Up until the 1977 five boro challenge, most recreational bicycle rides would take place in the countryside or rural areas but this riding challenge would take place throughout the urban locales and irrevocably change bike challenges thereafter!
These first “five boro” riders included approximately, 250 participants comprised of approximately 50 high school students and 200 members of various bike clubs, traversing fifty miles.
The initial route began and ended in Flushing Meadow Park in Queens. From Queens, it would wind south through Brooklyn, over the Verrazano-Narrows Bridge into Staten Island, and then, with the help of a quick ferry trip, up through Manhattan, into the Bronx, and over the Throgs Neck Bridge back into Queens.
One year later, with the support of NYC’s Mayor Ed Koch, 3000 cyclists showed up for the Five Boro Challenge and so the annual event was born.
The start line was at Franklin St. and Church St., with entrance points for each of the four start waves running south along Church to Battery Park.
From there, riders headed north through the heart of Central Park, continuing on to Harlem and the Bronx before returning south along the East River on the FDR Drive.
Cyclists then made their way, crossing into Queens and into Brooklyn. Riders literally took over the Brooklyn-Queens Expressway before the climb up—and then down the Verrazano-Narrows Bridge and into the Finish Festival on Staten Island.
In addition, I decided to do some research on my own, to fill in some of the facts. The riding route, as described above, had riders make their way north from Central Park, through Harlem. Specifically, the route had them continue up Madison Avenue and over the Madison Avenue Bridge. This Bridge connects upper Manhattan to The Bronx, leaving participants at 138th Street in NYC’s only borough that is part of the mainland of the United States.
Tanya was charged with one very important task during her ride - - to soak in the Bronx segment of the tour, namely, riding over the Madison Avenue Bridge and down 138th Street in the Bronx. It give me great pleasure to have my co-blogger, (and cousin) give her first-hand experience, observations, and impressions, as she pedaled her way over the bridge and along 138th Street.
The Madison Avenue Bridge is a four lane swing bridge that crosses the Harlem River built in 1910 to double capacity and replace an earlier swing built bridge that dated back to 1884. For those of you who are not aware of what a swing bridge is, it is a movable bridge that is supported structurally, by a vertical pin and support ring at its center, which allows it to pivot horizontally to allow water vessel to pass the bridge.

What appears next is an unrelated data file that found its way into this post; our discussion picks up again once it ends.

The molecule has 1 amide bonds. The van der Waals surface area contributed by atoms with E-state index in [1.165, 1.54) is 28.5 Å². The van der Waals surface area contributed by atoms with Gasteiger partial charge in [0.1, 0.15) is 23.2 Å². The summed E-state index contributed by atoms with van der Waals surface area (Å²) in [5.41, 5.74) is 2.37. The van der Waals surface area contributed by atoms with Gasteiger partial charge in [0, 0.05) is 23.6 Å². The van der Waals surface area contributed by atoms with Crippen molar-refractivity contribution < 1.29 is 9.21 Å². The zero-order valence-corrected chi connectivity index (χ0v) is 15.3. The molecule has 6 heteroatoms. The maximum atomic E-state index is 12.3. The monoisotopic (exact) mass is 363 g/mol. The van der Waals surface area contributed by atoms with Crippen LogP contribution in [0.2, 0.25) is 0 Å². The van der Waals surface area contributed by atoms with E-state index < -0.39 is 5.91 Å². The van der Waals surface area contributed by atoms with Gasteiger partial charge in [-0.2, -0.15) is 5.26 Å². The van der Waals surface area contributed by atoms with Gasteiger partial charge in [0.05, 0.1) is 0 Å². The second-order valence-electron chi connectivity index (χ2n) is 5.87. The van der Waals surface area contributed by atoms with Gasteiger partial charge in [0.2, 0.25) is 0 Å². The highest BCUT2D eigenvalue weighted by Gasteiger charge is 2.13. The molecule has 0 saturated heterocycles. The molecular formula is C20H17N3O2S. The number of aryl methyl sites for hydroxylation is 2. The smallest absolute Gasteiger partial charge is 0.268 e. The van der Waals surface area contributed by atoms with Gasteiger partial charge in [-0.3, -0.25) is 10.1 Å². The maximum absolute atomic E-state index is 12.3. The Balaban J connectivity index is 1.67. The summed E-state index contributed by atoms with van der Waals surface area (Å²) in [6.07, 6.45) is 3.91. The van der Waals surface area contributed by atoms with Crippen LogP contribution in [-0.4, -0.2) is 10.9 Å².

Both bridges were designed by engineer Alfred P. Boller. The original bridge was built in response to business owners on both sides of the Harlem River, petitioning officials in New York City and Westchester County for a Harlem River bridge at 138th Street. (Prior to 1898, The Bronx was part of Westchester County before it became part of Greater New York)
The bridge plans detailed that to the south, the bridge was to connect to 138th Street and an enlarged Madison Avenue in Harlem. To the north, the bridge was to connect to a widened 138th Street in the Bronx. As part of these plans, provisions were also made for public parks.
By 1900, the New York City Board of Estimate recommended that an "enlarged structure" be constructed, and that approaches "of suitable width" be built. to accommodate the increased traffic and growing city. Boller was once again hired to create the new, enlarged structure, which would provide two 27-foot-wide roadways and two 9-foot-wide sidewalks, doubling vehicular and pedestrian capacity.
The new Madison Avenue Bridge opened to traffic on July 18, 1910. In 1994, the NYCDOT began a $54 million reconstruction of the existing Madison Avenue Bridge for structural rehabilitation work.
Today, the bridge carries approximately 45,000 vehicles per day and is still an important pathway that connects these two boroughs.
"Eventually we would arrive at the first of 5 bridges and cross over into the second of the 5 Boros - Da Bronx.
Pedalling over the Madison Avenue Bridge, I had my camera in hand. And with my great interest I would keep my eyes open, pay close attention and take it all in.
Go figure that this would turn out to be the shortest section on our route of all the Boros. It was as though we pedaled into the Bronx and before we would even blink our eyes we would be pedaling out again!
I, for one, was hoping for more. I was really hoping that the route would take us near Yankees Stadium, and that maybe I’d even catch a home run as I pedaled on by! (Okay just joking about that part.) But I really was expecting and hoping for more…
Somehow this actually was enough and so much more than I could have expected for the short time that we were there. This boro was about it’s people!
Then before we knew it we were leaving the Bronx, crossing the Third Avenue Bridge (the 2nd of 5 bridges for the ride) and going back into Manhattan."
- Elisa & Tanya